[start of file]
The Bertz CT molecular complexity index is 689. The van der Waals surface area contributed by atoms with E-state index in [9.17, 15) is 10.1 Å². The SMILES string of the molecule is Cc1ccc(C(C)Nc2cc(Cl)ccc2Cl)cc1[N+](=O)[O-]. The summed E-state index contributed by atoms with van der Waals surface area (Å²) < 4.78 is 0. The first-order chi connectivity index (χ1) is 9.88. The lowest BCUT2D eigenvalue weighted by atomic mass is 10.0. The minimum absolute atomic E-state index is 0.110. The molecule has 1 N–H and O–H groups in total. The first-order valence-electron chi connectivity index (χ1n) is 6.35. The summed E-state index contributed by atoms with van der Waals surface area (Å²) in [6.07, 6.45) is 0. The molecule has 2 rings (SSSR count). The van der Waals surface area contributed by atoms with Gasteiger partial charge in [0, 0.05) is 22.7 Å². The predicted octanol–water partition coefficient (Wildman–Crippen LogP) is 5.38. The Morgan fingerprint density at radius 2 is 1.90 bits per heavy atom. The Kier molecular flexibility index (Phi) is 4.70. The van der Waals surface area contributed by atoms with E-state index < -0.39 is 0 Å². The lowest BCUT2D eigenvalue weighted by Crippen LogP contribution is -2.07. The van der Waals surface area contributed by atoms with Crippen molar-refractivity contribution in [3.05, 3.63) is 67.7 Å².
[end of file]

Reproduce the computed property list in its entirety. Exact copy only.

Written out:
The Bertz CT molecular complexity index is 689. The van der Waals surface area contributed by atoms with E-state index in [9.17, 15) is 10.1 Å². The SMILES string of the molecule is Cc1ccc(C(C)Nc2cc(Cl)ccc2Cl)cc1[N+](=O)[O-]. The summed E-state index contributed by atoms with van der Waals surface area (Å²) < 4.78 is 0. The first-order chi connectivity index (χ1) is 9.88. The lowest BCUT2D eigenvalue weighted by atomic mass is 10.0. The minimum absolute atomic E-state index is 0.110. The molecule has 1 N–H and O–H groups in total. The first-order valence-electron chi connectivity index (χ1n) is 6.35. The summed E-state index contributed by atoms with van der Waals surface area (Å²) in [6.07, 6.45) is 0. The molecule has 2 rings (SSSR count). The van der Waals surface area contributed by atoms with Gasteiger partial charge in [0, 0.05) is 22.7 Å². The predicted octanol–water partition coefficient (Wildman–Crippen LogP) is 5.38. The Morgan fingerprint density at radius 2 is 1.90 bits per heavy atom. The Kier molecular flexibility index (Phi) is 4.70. The van der Waals surface area contributed by atoms with E-state index < -0.39 is 0 Å². The lowest BCUT2D eigenvalue weighted by Crippen LogP contribution is -2.07. The van der Waals surface area contributed by atoms with Crippen molar-refractivity contribution in [3.05, 3.63) is 67.7 Å².